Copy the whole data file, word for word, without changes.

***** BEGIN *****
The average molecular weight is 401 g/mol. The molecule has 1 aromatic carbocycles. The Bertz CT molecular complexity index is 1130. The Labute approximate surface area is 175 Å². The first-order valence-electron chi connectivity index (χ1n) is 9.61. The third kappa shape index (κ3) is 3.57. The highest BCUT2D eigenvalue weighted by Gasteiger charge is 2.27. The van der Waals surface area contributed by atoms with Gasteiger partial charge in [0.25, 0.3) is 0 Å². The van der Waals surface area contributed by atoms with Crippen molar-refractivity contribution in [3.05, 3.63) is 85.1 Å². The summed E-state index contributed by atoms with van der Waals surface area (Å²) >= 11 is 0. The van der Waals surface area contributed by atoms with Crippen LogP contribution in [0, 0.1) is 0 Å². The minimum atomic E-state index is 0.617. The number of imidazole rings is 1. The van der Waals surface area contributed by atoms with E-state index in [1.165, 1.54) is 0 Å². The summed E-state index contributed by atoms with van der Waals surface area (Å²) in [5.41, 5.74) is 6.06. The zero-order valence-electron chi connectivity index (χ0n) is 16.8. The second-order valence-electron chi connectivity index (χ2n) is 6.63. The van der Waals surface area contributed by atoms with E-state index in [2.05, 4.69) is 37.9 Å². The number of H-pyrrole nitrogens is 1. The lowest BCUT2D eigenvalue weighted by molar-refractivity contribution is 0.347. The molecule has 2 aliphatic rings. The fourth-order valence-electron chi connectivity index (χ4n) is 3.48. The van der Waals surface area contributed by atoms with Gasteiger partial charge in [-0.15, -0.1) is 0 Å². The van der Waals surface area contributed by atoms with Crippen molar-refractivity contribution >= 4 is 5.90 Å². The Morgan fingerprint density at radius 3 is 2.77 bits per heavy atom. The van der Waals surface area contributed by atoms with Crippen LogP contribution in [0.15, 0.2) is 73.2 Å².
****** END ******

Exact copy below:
The average molecular weight is 401 g/mol. The molecule has 1 aromatic carbocycles. The Bertz CT molecular complexity index is 1130. The Labute approximate surface area is 175 Å². The first-order valence-electron chi connectivity index (χ1n) is 9.61. The third kappa shape index (κ3) is 3.57. The highest BCUT2D eigenvalue weighted by Gasteiger charge is 2.27. The van der Waals surface area contributed by atoms with Gasteiger partial charge in [0.25, 0.3) is 0 Å². The van der Waals surface area contributed by atoms with Crippen molar-refractivity contribution in [3.05, 3.63) is 85.1 Å². The summed E-state index contributed by atoms with van der Waals surface area (Å²) >= 11 is 0. The van der Waals surface area contributed by atoms with Crippen LogP contribution in [0, 0.1) is 0 Å². The minimum atomic E-state index is 0.617. The number of imidazole rings is 1. The van der Waals surface area contributed by atoms with E-state index in [1.165, 1.54) is 0 Å². The summed E-state index contributed by atoms with van der Waals surface area (Å²) in [5.41, 5.74) is 6.06. The zero-order valence-electron chi connectivity index (χ0n) is 16.8. The second-order valence-electron chi connectivity index (χ2n) is 6.63. The van der Waals surface area contributed by atoms with E-state index in [2.05, 4.69) is 37.9 Å². The number of H-pyrrole nitrogens is 1. The lowest BCUT2D eigenvalue weighted by molar-refractivity contribution is 0.347. The molecule has 2 aliphatic rings. The fourth-order valence-electron chi connectivity index (χ4n) is 3.48. The van der Waals surface area contributed by atoms with Gasteiger partial charge in [-0.15, -0.1) is 0 Å². The van der Waals surface area contributed by atoms with Crippen molar-refractivity contribution >= 4 is 5.90 Å². The Morgan fingerprint density at radius 3 is 2.77 bits per heavy atom. The van der Waals surface area contributed by atoms with Crippen LogP contribution in [0.15, 0.2) is 73.2 Å².